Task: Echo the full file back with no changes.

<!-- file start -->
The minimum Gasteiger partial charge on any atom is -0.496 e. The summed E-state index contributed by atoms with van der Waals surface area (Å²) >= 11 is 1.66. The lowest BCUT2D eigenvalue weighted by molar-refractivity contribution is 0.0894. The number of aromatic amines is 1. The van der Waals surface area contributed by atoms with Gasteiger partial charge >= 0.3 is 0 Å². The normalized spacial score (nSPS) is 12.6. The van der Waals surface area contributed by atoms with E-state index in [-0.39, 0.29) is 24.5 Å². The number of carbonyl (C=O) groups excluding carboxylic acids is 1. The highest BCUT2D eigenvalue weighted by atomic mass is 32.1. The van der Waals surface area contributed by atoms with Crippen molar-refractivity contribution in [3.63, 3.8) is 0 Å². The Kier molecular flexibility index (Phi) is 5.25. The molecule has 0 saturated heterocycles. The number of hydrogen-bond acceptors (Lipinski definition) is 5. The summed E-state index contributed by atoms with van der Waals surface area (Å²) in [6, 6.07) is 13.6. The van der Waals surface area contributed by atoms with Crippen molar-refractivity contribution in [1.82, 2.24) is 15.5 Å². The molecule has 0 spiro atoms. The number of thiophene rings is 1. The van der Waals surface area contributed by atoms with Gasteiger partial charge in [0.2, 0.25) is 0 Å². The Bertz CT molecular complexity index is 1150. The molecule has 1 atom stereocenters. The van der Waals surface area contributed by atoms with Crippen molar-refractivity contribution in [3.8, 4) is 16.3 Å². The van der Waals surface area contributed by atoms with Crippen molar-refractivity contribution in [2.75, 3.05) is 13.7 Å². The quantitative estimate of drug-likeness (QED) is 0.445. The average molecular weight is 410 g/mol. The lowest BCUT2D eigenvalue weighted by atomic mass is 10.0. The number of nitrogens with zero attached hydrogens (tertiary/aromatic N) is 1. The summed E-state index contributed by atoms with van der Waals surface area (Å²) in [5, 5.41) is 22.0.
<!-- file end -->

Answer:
The minimum Gasteiger partial charge on any atom is -0.496 e. The summed E-state index contributed by atoms with van der Waals surface area (Å²) >= 11 is 1.66. The lowest BCUT2D eigenvalue weighted by molar-refractivity contribution is 0.0894. The number of aromatic amines is 1. The van der Waals surface area contributed by atoms with Gasteiger partial charge >= 0.3 is 0 Å². The normalized spacial score (nSPS) is 12.6. The van der Waals surface area contributed by atoms with E-state index in [-0.39, 0.29) is 24.5 Å². The number of carbonyl (C=O) groups excluding carboxylic acids is 1. The highest BCUT2D eigenvalue weighted by atomic mass is 32.1. The van der Waals surface area contributed by atoms with Crippen molar-refractivity contribution in [3.63, 3.8) is 0 Å². The Kier molecular flexibility index (Phi) is 5.25. The molecule has 0 saturated heterocycles. The number of hydrogen-bond acceptors (Lipinski definition) is 5. The summed E-state index contributed by atoms with van der Waals surface area (Å²) in [6, 6.07) is 13.6. The van der Waals surface area contributed by atoms with Crippen molar-refractivity contribution in [1.82, 2.24) is 15.5 Å². The molecule has 0 spiro atoms. The number of thiophene rings is 1. The van der Waals surface area contributed by atoms with Gasteiger partial charge in [0.2, 0.25) is 0 Å². The Bertz CT molecular complexity index is 1150. The molecule has 1 atom stereocenters. The van der Waals surface area contributed by atoms with Crippen molar-refractivity contribution in [3.8, 4) is 16.3 Å². The van der Waals surface area contributed by atoms with Crippen molar-refractivity contribution in [2.75, 3.05) is 13.7 Å². The quantitative estimate of drug-likeness (QED) is 0.445. The average molecular weight is 410 g/mol. The lowest BCUT2D eigenvalue weighted by atomic mass is 10.0. The number of nitrogens with zero attached hydrogens (tertiary/aromatic N) is 1. The summed E-state index contributed by atoms with van der Waals surface area (Å²) in [5, 5.41) is 22.0.